• 41. GLYCOCALYX or SUGAR COAT • secreted on prokaryotic surface • viscous, sticky, gelatinous polymer • composed of polysaccharide, polypeptide or both • made inside the cell and secreted outside • CAPSULE: organized and firmly attached to the cell wall • SLIMY LAYER: unorganized and loosely attached to the cell wallTuesday, July 3, 2012
  • 42. FUNCTIONS: • contributory to virulence (degree of pathogenicity) • protect pathogen from phagocytosis • attachment to various surfaces for survival • prevent cell from dehydration • viscosity = inhibits movement of nutrients out of the cell • EPS (extracellular polysaccharide) = capsules made up of sugarsTuesday, July 3, 2012
  • 43. EXAMPLES •Bacillus anthracis (anthrax) •Streptococcus pneumoniae (bacterial pneumonia) •Streptococcus mutans (dental caries)Tuesday, July 3, 2012
  • 44. OBSERVATION OF GLYCOCALYX •Bacillus anthracis (anthrax) •Streptococcus pneumoniae (bacterial pneumonia) •Streptococcus mutans (dental caries)Tuesday, July 3, 2012
  • 45. FLAGELLA • long filamentous appendages that propel bacteria • 3 basic parts: • filament = long outermost region (flagellin) • hook = where filament is attached (various protein) • basal body = anchors flagellum to cell wall and plasma membraneTuesday, July 3, 2012
  • 46. FLAGELLA • atrichous = lacks flagellum • monotrichous = single polar • amphitrichous = tufts at both ends • lophotrichous =two or more on one or both ends • peritrichous = distributed over the entire cellTuesday, July 3, 2012
  • 47. FLAGELLATuesday, July 3, 2012
  • 48. DO NUMBERS MATTER?Tuesday, July 3, 2012
  • 49. DO NUMBERS MATTER?Tuesday, July 3, 2012
  • 50. DO NUMBERS MATTER?Tuesday, July 3, 2012
  • 51. DIFFERENCES IN BASAL BODY (Gram + vs Gram -)Tuesday, July 3, 2012
  • 52. MOTILITY • ability of an organism to MOVE by itself • RUN-TUMBLE-RUN routine • TAXIS: move away or towards a stimuls (chemotaxis, phototaxis)Tuesday, July 3, 2012
  • 53. FLAGELLA & MOTILITYTuesday, July 3, 2012
  • 54. FLAGELLAR PROTEINS • H antigen: useful for distinguishing among serovars of bacteria • e.g. E. coli O157:H7 • NOTE: there are at least 50 fifferent H antigens for E. coliTuesday, July 3, 2012
  • 55. AXIAL FILAMENTS • locomotory structure for spirochetes • also called “endoflagella” • bundles of fibrils that arise at the ends of the cell beneath an outer sheath • spirals around the cellTuesday, July 3, 2012
  • 56. AXIAL FILAMENTSTuesday, July 3, 2012
  • 57. FIMBRIAE & PILI • hair-like appendages • shorter, straighter and thinner than flagella • used for attachment (F) and transfer of DNA/conjugation (P) • essential for colonization in Neisseria (F) • NOT for motility!Tuesday, July 3, 2012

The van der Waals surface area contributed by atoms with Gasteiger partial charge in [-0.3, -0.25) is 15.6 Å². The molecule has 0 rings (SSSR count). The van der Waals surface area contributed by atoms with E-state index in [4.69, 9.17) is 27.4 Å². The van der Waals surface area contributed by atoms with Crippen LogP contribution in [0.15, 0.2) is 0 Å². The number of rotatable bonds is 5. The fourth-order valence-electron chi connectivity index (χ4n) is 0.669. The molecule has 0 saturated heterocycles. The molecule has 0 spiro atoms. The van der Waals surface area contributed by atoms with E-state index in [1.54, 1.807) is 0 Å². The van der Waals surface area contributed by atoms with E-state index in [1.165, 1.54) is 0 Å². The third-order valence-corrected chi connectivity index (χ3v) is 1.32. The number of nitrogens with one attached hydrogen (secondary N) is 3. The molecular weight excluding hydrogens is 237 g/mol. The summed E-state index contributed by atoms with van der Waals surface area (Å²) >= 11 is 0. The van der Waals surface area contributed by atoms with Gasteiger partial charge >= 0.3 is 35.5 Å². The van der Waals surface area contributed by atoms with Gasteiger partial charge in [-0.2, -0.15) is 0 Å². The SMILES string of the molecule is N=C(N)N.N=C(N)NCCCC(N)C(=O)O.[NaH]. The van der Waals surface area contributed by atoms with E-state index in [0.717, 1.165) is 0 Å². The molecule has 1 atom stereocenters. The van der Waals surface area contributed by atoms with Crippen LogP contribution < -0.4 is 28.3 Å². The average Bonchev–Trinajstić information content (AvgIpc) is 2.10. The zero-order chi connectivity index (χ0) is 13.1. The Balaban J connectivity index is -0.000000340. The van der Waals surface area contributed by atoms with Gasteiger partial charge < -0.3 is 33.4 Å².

• 58. FIMBRIAE & PILITuesday, July 3, 2012
  • 59. THE CELL WALLTuesday, July 3, 2012
  • 60. CELL WALL • complex, semi-rigid structure • gives the shape of the cell • surrounds the plasma membrane and protects interior from adverse changes in the outside environment • prevents rupture of bacterial cells • contributes to ability of some species to cause disease • site of action of some antibiotics • ALMOST ALL prokaryotes have cell wallsTuesday, July 3, 2012
  • 61. CELL WALL: Composition & Characteristics • peptidoglycan or murein • N-acetylglucosamine (NAG) and N-acetylmuramic acid (NAM) • Linked by polypeptidesTuesday, July 3, 2012
  • 62. CELL WALL: Composition & CharacteristicsTuesday, July 3, 2012
  • 63. GRAM + CELL WALLTuesday, July 3, 2012
  • 64. GRAM + CELL WALL Note: lipoteichoic acid provide antigenic variationTuesday, July 3, 2012
  • 65. GRAM - CELL WALLTuesday, July 3, 2012
  • 66. GRAM - CELL WALL Note: outer membrane polysaccharides provide antigenic variation; Lipid A is an endotoxinTuesday, July 3, 2012
  • 67. GRAM + VS GRAM -Tuesday, July 3, 2012
  • 68. GRAM + VS GRAM -Tuesday, July 3, 2012
  • 69. ATYPICAL CELL WALL • e.g. Mycoplasma • no walls or have little wall materials • plasma membrane have sterols (help protect from lysis vice the CW)Tuesday, July 3, 2012
  • 70. ATYPICAL CELL WALL • e.g. Archaea (Halobacterium sp) • may lack walls or have unusual walls composed of polysaccharides and proteins not peptidoglycan (pseudomurein) • PSEUDOMUREIN = lacks the D-amino acids found in bacterial CWs • NOTE: Gram stain not applicableTuesday, July 3, 2012
  • 71. ATYPICAL CELL WALL • e.g. Mycobacterium and Nocardia • high concentrations of mycolic acids in CWs (60%) • prevents the uptakes of dyes • Note: Gram stain will work only if mycolic acids removedTuesday, July 3, 2012
  • 72. DAMAGING CELL WALL • antimicrobial drugs (e.g. penicillin) = halts CW synthesis • lysozyme = targets PG backboneTuesday, July 3, 2012